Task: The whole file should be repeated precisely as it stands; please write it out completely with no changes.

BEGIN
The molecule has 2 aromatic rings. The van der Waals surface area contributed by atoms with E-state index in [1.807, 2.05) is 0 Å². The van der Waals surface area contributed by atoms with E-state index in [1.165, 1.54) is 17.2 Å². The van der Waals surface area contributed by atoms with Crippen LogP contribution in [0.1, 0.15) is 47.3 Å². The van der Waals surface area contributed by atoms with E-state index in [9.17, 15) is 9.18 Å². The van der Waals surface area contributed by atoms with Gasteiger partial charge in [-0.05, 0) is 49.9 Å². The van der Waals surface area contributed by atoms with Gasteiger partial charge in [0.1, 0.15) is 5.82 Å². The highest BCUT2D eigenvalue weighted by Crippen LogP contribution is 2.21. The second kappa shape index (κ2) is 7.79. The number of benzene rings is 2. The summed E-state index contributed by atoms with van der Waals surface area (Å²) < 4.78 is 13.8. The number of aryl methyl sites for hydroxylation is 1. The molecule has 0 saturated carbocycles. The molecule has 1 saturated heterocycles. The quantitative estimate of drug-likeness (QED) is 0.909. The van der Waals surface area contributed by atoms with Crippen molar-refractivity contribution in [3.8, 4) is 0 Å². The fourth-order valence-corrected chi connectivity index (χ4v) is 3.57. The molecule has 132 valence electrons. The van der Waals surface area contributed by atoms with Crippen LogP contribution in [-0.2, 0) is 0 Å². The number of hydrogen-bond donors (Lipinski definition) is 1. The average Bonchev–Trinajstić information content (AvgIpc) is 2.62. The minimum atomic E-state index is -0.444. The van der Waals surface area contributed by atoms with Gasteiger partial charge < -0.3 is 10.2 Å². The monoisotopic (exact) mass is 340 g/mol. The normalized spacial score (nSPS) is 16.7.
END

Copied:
The molecule has 2 aromatic rings. The van der Waals surface area contributed by atoms with E-state index in [1.807, 2.05) is 0 Å². The van der Waals surface area contributed by atoms with E-state index in [1.165, 1.54) is 17.2 Å². The van der Waals surface area contributed by atoms with Crippen LogP contribution in [0.1, 0.15) is 47.3 Å². The van der Waals surface area contributed by atoms with E-state index in [9.17, 15) is 9.18 Å². The van der Waals surface area contributed by atoms with Gasteiger partial charge in [-0.05, 0) is 49.9 Å². The van der Waals surface area contributed by atoms with Gasteiger partial charge in [0.1, 0.15) is 5.82 Å². The highest BCUT2D eigenvalue weighted by Crippen LogP contribution is 2.21. The second kappa shape index (κ2) is 7.79. The number of benzene rings is 2. The summed E-state index contributed by atoms with van der Waals surface area (Å²) < 4.78 is 13.8. The number of aryl methyl sites for hydroxylation is 1. The molecule has 0 saturated carbocycles. The molecule has 1 saturated heterocycles. The quantitative estimate of drug-likeness (QED) is 0.909. The van der Waals surface area contributed by atoms with Crippen molar-refractivity contribution in [3.8, 4) is 0 Å². The fourth-order valence-corrected chi connectivity index (χ4v) is 3.57. The molecule has 132 valence electrons. The van der Waals surface area contributed by atoms with Crippen LogP contribution in [-0.2, 0) is 0 Å². The number of hydrogen-bond donors (Lipinski definition) is 1. The average Bonchev–Trinajstić information content (AvgIpc) is 2.62. The minimum atomic E-state index is -0.444. The van der Waals surface area contributed by atoms with Gasteiger partial charge < -0.3 is 10.2 Å². The monoisotopic (exact) mass is 340 g/mol. The normalized spacial score (nSPS) is 16.7.